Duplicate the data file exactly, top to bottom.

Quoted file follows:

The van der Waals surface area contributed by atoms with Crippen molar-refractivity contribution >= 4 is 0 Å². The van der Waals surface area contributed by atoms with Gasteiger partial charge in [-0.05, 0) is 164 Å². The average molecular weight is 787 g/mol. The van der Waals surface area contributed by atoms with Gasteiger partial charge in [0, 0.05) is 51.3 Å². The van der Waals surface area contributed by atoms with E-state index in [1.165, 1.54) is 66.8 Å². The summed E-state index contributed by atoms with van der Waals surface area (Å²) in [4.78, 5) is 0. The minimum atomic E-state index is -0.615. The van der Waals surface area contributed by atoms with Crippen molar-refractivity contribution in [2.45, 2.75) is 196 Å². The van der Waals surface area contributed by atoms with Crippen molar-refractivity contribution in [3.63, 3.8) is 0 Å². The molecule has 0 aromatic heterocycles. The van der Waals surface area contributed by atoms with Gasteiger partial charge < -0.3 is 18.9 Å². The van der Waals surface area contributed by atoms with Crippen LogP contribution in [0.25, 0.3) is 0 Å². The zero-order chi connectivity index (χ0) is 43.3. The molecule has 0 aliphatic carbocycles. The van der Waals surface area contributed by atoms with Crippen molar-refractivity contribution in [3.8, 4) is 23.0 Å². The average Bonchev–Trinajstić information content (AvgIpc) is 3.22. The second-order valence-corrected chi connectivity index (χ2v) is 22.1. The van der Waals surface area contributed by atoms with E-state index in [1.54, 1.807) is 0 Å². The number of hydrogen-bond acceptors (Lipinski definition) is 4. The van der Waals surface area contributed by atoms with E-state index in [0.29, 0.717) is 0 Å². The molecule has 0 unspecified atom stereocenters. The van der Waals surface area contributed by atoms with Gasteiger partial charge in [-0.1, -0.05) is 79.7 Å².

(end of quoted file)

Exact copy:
The van der Waals surface area contributed by atoms with Crippen molar-refractivity contribution >= 4 is 0 Å². The van der Waals surface area contributed by atoms with Gasteiger partial charge in [-0.05, 0) is 164 Å². The average molecular weight is 787 g/mol. The van der Waals surface area contributed by atoms with Gasteiger partial charge in [0, 0.05) is 51.3 Å². The van der Waals surface area contributed by atoms with E-state index in [1.165, 1.54) is 66.8 Å². The summed E-state index contributed by atoms with van der Waals surface area (Å²) in [4.78, 5) is 0. The minimum atomic E-state index is -0.615. The van der Waals surface area contributed by atoms with Crippen molar-refractivity contribution in [2.45, 2.75) is 196 Å². The van der Waals surface area contributed by atoms with Crippen molar-refractivity contribution in [3.63, 3.8) is 0 Å². The molecule has 0 aromatic heterocycles. The van der Waals surface area contributed by atoms with Gasteiger partial charge < -0.3 is 18.9 Å². The van der Waals surface area contributed by atoms with Crippen LogP contribution in [0.25, 0.3) is 0 Å². The zero-order chi connectivity index (χ0) is 43.3. The molecule has 0 aliphatic carbocycles. The van der Waals surface area contributed by atoms with Crippen molar-refractivity contribution in [3.8, 4) is 23.0 Å². The average Bonchev–Trinajstić information content (AvgIpc) is 3.22. The second-order valence-corrected chi connectivity index (χ2v) is 22.1. The van der Waals surface area contributed by atoms with E-state index in [1.54, 1.807) is 0 Å². The number of hydrogen-bond acceptors (Lipinski definition) is 4. The van der Waals surface area contributed by atoms with E-state index in [0.29, 0.717) is 0 Å². The molecule has 0 unspecified atom stereocenters. The van der Waals surface area contributed by atoms with Gasteiger partial charge in [-0.1, -0.05) is 79.7 Å².